Conjugating Regular Fulfulde Verbs

Infinitive verbs in Fulfulde generally (though not always) have one of two endings: -ude or -aade (though these endings change when using verb extensions). When conjugating either type of verb, the infinitive ending (ude or aade) is dropped and a different ending is added instead, which indicates the verb tense. Ude and aade verbs follow their own conjugation patterns, which do not (usually) change based on subject, but based on whether the verb is affirmative or negative. In general, the short forms of pronouns are used with conjugated verbs, with the large exception of the present (progressive) requiring the use of a long pronoun. Verb conjugations which take the long pronoun are noted with a * in the chart below.

Ude verbs

Tense Verb ending Example in Fulfulde Translation Infinitive
Present (positive)* -a Eɓe ngolla ley ngesa. They are working in the field. gollude (ngoll- due to plural subject)
Present (negative) -ataa A ɲaamataa ɲeebe. You are not eating beans. ɲaamude
Imperative (positive) -u (singular)
-e (plural)

Cooden maaro!


(Let’s) buy rice!



Imperative (negative) Patti + positive imperative Patti soodu jaba! Do not buy onions! Soodude
Past /perfect -ii Mi yarii kosam. I drank milk. yarude
Past / perfect  (negative) -aay Mo defaay hannde. He did not cook today. defude
Stative* (positive) -i Mido waawi yahde luumo. I am able to go to the market. waawude
Stative* (negative) -aay or -aali Naange wuulaay tafon. (The sun) is not hot yet. wulude
Future (positive) -an Demoowo aawan awdi lewru darotoondu. The farmer will sow seeds next month. aawude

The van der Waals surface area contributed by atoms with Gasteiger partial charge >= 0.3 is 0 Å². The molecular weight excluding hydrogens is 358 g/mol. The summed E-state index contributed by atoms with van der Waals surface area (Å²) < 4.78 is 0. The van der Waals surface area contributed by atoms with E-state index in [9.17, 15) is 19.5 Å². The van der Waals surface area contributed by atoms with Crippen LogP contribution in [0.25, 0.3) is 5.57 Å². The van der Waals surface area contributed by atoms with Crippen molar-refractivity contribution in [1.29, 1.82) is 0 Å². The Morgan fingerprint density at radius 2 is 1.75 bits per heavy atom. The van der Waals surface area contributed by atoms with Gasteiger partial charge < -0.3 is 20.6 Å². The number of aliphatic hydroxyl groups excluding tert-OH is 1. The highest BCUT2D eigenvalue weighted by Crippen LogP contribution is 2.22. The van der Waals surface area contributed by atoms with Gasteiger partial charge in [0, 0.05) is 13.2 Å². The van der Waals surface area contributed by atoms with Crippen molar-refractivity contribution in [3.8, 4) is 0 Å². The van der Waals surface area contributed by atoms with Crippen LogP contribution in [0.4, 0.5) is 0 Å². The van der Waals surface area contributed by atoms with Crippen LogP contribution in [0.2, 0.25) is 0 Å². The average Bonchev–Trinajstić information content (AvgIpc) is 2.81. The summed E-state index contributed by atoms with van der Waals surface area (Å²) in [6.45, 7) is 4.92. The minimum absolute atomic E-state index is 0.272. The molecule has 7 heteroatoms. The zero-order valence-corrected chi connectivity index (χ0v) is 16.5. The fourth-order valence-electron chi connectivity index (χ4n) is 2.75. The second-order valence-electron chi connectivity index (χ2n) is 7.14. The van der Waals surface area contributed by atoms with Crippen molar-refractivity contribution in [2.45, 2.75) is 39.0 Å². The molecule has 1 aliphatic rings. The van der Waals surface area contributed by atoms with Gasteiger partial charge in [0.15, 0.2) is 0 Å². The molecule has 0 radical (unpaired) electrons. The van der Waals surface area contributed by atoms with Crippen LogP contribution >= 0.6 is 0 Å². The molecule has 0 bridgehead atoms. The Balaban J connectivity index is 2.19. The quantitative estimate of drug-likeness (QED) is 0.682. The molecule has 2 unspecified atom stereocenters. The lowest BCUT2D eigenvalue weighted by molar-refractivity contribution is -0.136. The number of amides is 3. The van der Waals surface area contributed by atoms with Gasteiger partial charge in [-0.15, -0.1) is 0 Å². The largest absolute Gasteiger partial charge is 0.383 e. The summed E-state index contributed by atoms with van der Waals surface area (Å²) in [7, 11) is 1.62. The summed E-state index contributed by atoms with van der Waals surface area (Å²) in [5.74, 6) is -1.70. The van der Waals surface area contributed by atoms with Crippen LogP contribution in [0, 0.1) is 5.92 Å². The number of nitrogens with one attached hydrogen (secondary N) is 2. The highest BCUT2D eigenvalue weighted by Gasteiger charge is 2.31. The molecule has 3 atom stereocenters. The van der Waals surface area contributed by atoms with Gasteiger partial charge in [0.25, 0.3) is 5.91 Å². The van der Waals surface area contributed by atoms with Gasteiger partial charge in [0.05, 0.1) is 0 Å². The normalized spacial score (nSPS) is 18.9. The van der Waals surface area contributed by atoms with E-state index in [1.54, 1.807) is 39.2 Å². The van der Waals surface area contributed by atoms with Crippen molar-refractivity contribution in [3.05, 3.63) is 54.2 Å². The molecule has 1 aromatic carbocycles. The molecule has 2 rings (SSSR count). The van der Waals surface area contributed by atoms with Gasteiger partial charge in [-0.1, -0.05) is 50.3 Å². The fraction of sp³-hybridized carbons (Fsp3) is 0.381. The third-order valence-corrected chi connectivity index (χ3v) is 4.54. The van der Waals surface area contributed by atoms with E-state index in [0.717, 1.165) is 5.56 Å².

Future (negative) -ataa A doomata faa lewru watta. He will not wait until the new moon. doomude

Aade Verbs

Tense Verb ending Example in Fulfulde Translation Infinitive
Present (positive)* -o Hamadoun leeylo law. Hamadoun goes to bed early. leelaade
Present (negative) -ataako or -otaako Mi ekkitaaki hallude Bambarakore. I am not learning to speak Bambara. ekkitaade
Imperative (positive) – a (sing)
– ee (plural)


(Sing) Stand up!

(Plural) Stand up!

Imperative (negative) Patti + positive imperative Patti ɗaana! Do not sleep! ɗaanaade
Past /perfect -ike A reenike? Are you protected? (Common question during greeting) reenaade
Past / perfect  (negative) -aaki Mi tilaakii. I am not finished. tilaade
Future (positive) -oto A sifoto kam. You will explain it to me. sifaade
Future (negative) -ataako or -otaako Mi suɓataako pade tiiɗi sanne. I will not choose expensive shoes. suɓaade

It should be noted that, generally, -ude verbs are considered active voice verbs, whereas -aade verbs tend to be middle voice.

Conjugating in the Passive Voice

Both -ude and -aade verbs use -eede as the infinitive ending in the passive voice, with the new ending (eede) replacing the regular (ude or aade) ending.

Regular verb Translation Passive  Translation
hokkude to give hokkeede to be given
lootaade to wash, bathe looteede to be washed (by someone)

Passive perfect

The passive perfect (past tense/ completed action)  is formed using the short pronoun and replacing the ending with -aama.

Example Translation
ɓe ndokkaama kaalisi keŋen They were given money yesterday
So yimɓe waraama ana haani hokkeede yaraawo. If people arrived, they should have been given a drink.

Passive imperfect

The passive imperfect (ongoing/ future/ uncertain/ incomplete action) is formed using the short pronoun and replacing the ending with -ete.  Note that the passive voice takes on a different meaning in the imperfect.

Example Translation
So a hokkikam biki, mi winndete. If you give me a pencil, I will write.
So benndi njaaƳiike mi hollete nagge ma. If the benndi (milk herd) return in the afternoon from the bush, I will show you your cow.


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